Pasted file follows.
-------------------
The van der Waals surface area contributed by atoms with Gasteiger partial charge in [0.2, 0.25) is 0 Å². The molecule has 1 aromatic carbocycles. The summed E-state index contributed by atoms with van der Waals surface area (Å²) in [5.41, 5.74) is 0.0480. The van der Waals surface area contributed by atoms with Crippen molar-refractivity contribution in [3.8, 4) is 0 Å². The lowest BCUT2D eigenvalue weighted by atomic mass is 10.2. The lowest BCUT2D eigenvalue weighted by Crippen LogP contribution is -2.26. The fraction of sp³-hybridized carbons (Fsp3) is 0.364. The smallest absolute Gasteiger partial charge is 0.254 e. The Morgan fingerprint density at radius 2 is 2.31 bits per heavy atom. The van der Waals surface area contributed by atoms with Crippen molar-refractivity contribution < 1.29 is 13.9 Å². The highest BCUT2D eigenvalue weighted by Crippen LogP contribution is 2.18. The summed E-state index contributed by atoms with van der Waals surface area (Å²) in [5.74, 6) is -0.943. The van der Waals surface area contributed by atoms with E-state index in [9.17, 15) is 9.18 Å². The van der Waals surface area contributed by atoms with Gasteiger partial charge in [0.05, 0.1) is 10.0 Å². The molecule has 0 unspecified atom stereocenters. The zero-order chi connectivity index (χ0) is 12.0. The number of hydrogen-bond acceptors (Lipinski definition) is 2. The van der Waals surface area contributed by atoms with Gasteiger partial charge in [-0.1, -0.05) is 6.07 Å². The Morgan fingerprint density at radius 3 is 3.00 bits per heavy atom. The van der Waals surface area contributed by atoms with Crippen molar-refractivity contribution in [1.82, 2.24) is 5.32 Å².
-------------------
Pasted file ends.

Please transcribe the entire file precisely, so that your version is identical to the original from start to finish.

The van der Waals surface area contributed by atoms with Gasteiger partial charge in [0.2, 0.25) is 0 Å². The molecule has 1 aromatic carbocycles. The summed E-state index contributed by atoms with van der Waals surface area (Å²) in [5.41, 5.74) is 0.0480. The van der Waals surface area contributed by atoms with Crippen molar-refractivity contribution in [3.8, 4) is 0 Å². The lowest BCUT2D eigenvalue weighted by atomic mass is 10.2. The lowest BCUT2D eigenvalue weighted by Crippen LogP contribution is -2.26. The fraction of sp³-hybridized carbons (Fsp3) is 0.364. The smallest absolute Gasteiger partial charge is 0.254 e. The Morgan fingerprint density at radius 2 is 2.31 bits per heavy atom. The van der Waals surface area contributed by atoms with Crippen molar-refractivity contribution < 1.29 is 13.9 Å². The highest BCUT2D eigenvalue weighted by Crippen LogP contribution is 2.18. The summed E-state index contributed by atoms with van der Waals surface area (Å²) in [5.74, 6) is -0.943. The van der Waals surface area contributed by atoms with E-state index in [9.17, 15) is 9.18 Å². The van der Waals surface area contributed by atoms with Gasteiger partial charge in [0.05, 0.1) is 10.0 Å². The molecule has 0 unspecified atom stereocenters. The zero-order chi connectivity index (χ0) is 12.0. The number of hydrogen-bond acceptors (Lipinski definition) is 2. The van der Waals surface area contributed by atoms with Gasteiger partial charge in [-0.1, -0.05) is 6.07 Å². The Morgan fingerprint density at radius 3 is 3.00 bits per heavy atom. The van der Waals surface area contributed by atoms with Crippen molar-refractivity contribution in [1.82, 2.24) is 5.32 Å².